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- 4 cups Cava or other sparkling wine
- 1 cup water
- 1 cup sugar
- 1 vanilla pod or 2 teaspoons vanilla extract
- 4 ripe peaches cut in half and pitted
Combine the Cava, water, and sugar together in a heavy pot large enough to hold all the peaches. Split the vanilla pod in half and scrape the beans into the pot. Add the pod as well. Add the extract if you are using it instead.
Bring the ingredients to a simmer, then add the peaches face down. Cover the peaches with either parchment paper or cheesecloth so that the peaches are submerged while they are cooking. Simmer the peaches until soft, about 15-20 minutes.
Remove the peaches with a slotted spoon, then boil the poaching liquid until the liquid is reduced by half, about 10 minutes.
Allow the peaches to cool, then remove their skin. Wait for the syrup to cool slightly, then spoon it over the peaches. You can also serve the peaches at room temperature. Serve the peaches with vanilla ice cream, shortbread cookies, or yogurt.
- 4 fresh peaches, or as needed
- ⅓ cup white sugar, or to taste
- ¼ cup water
- 1 ½ cups heavy cream
Cut each peach in half along the crease, twist open, and remove the pit. Peel and slice. Cut slices in half to get roughly 2 cups of sliced peaches.
Bring sugar and water to a boil in a saucepan over medium-high heat. Boil until a syrup forms, about 3 minutes. Stir in peaches until coated. Bring syrup back to a light simmer, about 1 minute. Immediately remove from heat and pour mixture into a bowl.
Transfer peaches into a large bowl using a slotted spoon. Pour in heavy cream and stir to combine. Divide mixture between serving glasses, cover with plastic wrap, and refrigerate until completely chilled and cream has absorbed all the peach flavor, at least 3 hours.
Fresh peaches poached in champagne need to be tasted to be really appreciated.
2 large ripe peaches, preferably white
2 cups dry champagne
1/2 cup maple syrup
1/2 small vanilla bean
3 large strawberries
2 tablespoons powdered sugar
1/4 medium lemon, squeezed for juice
1 cup Romance Whipped Cream, see recipe
2 large mint leaves for garnish
Make a very light incision all around peach skins. Plunge the peaches briefly into boiling water, then into cold water, and peel. Place in a shallow pan and douse with champagne. Add the syrup and vanilla bean. Bring to a slow boil over low heat, and poach peaches at about 185°F, but do not allow to boil. If peaches are very ripe, they will be poached after 5 minutes.
Place peaches and syrup in a cool place, but do not refrigerate. Drain peaches, reserving the poaching liquid. Wash strawberries, remove any leaves, and purée in a blender or food processor. Place in a bowl and stir sugar into the purée. Stir romance whipped cream into the strawberry purée and add lemon juice.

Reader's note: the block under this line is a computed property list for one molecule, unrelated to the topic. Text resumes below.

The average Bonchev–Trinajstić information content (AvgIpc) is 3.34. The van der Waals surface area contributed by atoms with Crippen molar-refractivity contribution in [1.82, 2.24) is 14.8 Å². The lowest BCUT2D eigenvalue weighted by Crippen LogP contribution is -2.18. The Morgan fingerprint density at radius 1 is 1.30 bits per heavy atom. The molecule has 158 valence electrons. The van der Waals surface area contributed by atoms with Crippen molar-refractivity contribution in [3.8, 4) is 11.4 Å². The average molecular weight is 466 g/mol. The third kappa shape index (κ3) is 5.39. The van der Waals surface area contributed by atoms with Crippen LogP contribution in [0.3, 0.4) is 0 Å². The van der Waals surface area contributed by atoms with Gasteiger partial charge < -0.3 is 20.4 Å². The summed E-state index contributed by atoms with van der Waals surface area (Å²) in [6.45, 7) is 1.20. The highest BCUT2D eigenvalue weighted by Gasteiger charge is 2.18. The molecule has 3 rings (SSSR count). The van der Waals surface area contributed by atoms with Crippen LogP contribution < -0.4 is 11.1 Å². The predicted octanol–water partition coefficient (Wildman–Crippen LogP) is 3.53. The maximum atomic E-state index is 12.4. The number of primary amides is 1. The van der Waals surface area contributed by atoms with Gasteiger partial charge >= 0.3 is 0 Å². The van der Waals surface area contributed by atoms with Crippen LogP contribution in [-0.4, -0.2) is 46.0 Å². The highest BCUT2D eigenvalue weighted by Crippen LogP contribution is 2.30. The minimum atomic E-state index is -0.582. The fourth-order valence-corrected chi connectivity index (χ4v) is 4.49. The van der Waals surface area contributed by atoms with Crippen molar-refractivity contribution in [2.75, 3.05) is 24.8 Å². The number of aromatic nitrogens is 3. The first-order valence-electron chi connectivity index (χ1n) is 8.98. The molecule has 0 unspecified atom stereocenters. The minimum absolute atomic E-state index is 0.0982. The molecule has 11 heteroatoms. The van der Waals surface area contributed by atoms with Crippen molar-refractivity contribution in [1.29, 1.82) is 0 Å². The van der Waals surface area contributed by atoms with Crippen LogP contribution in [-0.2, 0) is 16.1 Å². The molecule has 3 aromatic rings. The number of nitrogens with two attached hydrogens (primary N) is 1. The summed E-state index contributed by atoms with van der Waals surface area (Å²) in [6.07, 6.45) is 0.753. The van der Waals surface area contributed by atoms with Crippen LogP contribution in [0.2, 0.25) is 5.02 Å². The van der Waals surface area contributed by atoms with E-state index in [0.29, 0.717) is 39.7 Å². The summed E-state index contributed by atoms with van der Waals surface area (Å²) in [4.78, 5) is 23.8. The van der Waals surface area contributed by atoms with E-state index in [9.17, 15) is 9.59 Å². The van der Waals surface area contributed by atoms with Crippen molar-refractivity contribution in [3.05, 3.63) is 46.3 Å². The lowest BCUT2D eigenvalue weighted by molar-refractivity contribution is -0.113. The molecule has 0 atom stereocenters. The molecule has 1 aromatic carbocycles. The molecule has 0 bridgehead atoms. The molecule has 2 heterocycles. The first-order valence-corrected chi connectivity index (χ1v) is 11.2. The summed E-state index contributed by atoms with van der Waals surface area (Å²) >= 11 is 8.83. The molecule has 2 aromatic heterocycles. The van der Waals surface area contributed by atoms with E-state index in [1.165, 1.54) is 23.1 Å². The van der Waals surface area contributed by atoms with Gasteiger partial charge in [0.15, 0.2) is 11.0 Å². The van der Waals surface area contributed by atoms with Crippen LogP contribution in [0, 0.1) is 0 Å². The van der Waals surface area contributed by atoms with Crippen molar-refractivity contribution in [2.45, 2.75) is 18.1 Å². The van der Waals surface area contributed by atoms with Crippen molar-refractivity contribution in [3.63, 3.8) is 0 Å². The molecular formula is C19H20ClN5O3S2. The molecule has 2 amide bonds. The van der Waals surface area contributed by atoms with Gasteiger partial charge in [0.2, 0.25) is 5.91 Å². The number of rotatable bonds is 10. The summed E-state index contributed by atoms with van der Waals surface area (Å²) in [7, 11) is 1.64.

Serve on round plates, or in glass dishes or small bowls. Line the bottom of the dishes with strawberry cream and arrange the cooled, but not chilled, peaches on top. Garnish each peach with a mint sprig. Serve the chilled poaching liquid separately in a sauce boat.
- 6 firm, ripe peaches
- 2 cups sugar
- 1 vanilla bean, split (or 1/2 teaspoon pure vanilla extract)
- 2 strips lemon zest
- 1 large mint sprig, plus more for serving
- 4 cups water
Using a paring knife, lightly score an X into bottom of peaches (this will help with peeling later). In a large saucepan, combine sugar, vanilla, lemon zest, mint, and water. Cook over medium, stirring occasionally, until sugar has dissolved, about 2 minutes.
Add peaches and enough water to cover. Bring to a bare simmer, and cook, turning occasionally, until peaches are easily pierced with a skewer, 6 to 10 minutes, depending on ripeness of peaches.
Remove peaches with a slotted spoon let cool slightly. Using a paring knife, peel peaches return to syrup. Serve with mint sprigs.
20 Juicy Peach Recipes
The best recipes start with the freshest ingredients, and peaches, naturally, are no exception. Stone fruits come into season in summer, so now's the time to nab them at your local farmers' market. Here are our favorite peaches available around the West.
- Donut peaches: White small and squat low acidity
- Halloween peaches: Yellow large and full flavored
- Indian blood cling peaches: Yellow sweet-tart
- O’Henry peaches: Yellow good even underripe
- Snow beauty v: White delicate, floral, juicy
Click ahead for how to use them.
In a 4 to 6-quart saucepan, combine the water, orange juice, peach brandy or nectar, sugar, honey, and vanilla. Bring to a full boil.
Add the peeled peaches and return to a boil. Reduce heat to low, cover, and continue at a simmer for 15 to 20 minutes, until peaches are tender. You want the peaches soft, but still somewhat firm.
Using a slotted spoon, remove peaches to a bowl to cool completely.
Boil the syrup for approximately 10 minutes longer, or until reduced by about half. Cool the syrup.
How to Make It
Boil a large pot of water.